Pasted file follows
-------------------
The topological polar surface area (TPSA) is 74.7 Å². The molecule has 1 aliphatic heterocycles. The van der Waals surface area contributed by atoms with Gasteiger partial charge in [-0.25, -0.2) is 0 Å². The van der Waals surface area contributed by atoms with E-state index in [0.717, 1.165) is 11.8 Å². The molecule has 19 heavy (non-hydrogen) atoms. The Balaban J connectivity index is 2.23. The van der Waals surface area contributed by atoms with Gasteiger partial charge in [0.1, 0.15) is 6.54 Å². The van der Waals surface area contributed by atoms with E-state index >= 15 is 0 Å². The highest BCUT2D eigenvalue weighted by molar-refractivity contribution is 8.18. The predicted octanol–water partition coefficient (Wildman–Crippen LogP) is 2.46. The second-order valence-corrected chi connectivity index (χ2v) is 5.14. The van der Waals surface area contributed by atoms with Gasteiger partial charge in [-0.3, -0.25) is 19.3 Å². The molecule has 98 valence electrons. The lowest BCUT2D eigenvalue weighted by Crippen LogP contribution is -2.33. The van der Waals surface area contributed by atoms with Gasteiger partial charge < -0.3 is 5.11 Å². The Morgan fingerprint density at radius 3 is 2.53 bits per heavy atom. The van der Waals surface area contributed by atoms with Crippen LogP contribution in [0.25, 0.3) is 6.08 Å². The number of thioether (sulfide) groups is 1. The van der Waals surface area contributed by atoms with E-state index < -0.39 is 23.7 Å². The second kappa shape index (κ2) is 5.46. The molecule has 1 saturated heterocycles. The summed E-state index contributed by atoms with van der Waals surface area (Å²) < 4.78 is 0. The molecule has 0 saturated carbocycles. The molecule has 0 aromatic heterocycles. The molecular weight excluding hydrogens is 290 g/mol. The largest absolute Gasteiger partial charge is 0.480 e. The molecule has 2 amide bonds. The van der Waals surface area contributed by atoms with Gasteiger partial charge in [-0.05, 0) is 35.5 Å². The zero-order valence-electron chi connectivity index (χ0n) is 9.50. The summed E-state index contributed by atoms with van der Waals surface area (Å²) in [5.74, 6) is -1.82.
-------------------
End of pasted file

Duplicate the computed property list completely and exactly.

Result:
The topological polar surface area (TPSA) is 74.7 Å². The molecule has 1 aliphatic heterocycles. The van der Waals surface area contributed by atoms with Gasteiger partial charge in [-0.25, -0.2) is 0 Å². The van der Waals surface area contributed by atoms with E-state index in [0.717, 1.165) is 11.8 Å². The molecule has 19 heavy (non-hydrogen) atoms. The Balaban J connectivity index is 2.23. The van der Waals surface area contributed by atoms with Gasteiger partial charge in [0.1, 0.15) is 6.54 Å². The van der Waals surface area contributed by atoms with E-state index >= 15 is 0 Å². The highest BCUT2D eigenvalue weighted by molar-refractivity contribution is 8.18. The predicted octanol–water partition coefficient (Wildman–Crippen LogP) is 2.46. The second-order valence-corrected chi connectivity index (χ2v) is 5.14. The van der Waals surface area contributed by atoms with Gasteiger partial charge in [-0.3, -0.25) is 19.3 Å². The molecule has 98 valence electrons. The lowest BCUT2D eigenvalue weighted by Crippen LogP contribution is -2.33. The van der Waals surface area contributed by atoms with Gasteiger partial charge < -0.3 is 5.11 Å². The Morgan fingerprint density at radius 3 is 2.53 bits per heavy atom. The van der Waals surface area contributed by atoms with Crippen LogP contribution in [0.25, 0.3) is 6.08 Å². The number of thioether (sulfide) groups is 1. The van der Waals surface area contributed by atoms with E-state index < -0.39 is 23.7 Å². The second kappa shape index (κ2) is 5.46. The molecule has 1 saturated heterocycles. The summed E-state index contributed by atoms with van der Waals surface area (Å²) < 4.78 is 0. The molecule has 0 saturated carbocycles. The molecule has 0 aromatic heterocycles. The molecular weight excluding hydrogens is 290 g/mol. The largest absolute Gasteiger partial charge is 0.480 e. The molecule has 2 amide bonds. The van der Waals surface area contributed by atoms with Gasteiger partial charge in [-0.05, 0) is 35.5 Å². The zero-order valence-electron chi connectivity index (χ0n) is 9.50. The summed E-state index contributed by atoms with van der Waals surface area (Å²) in [5.74, 6) is -1.82.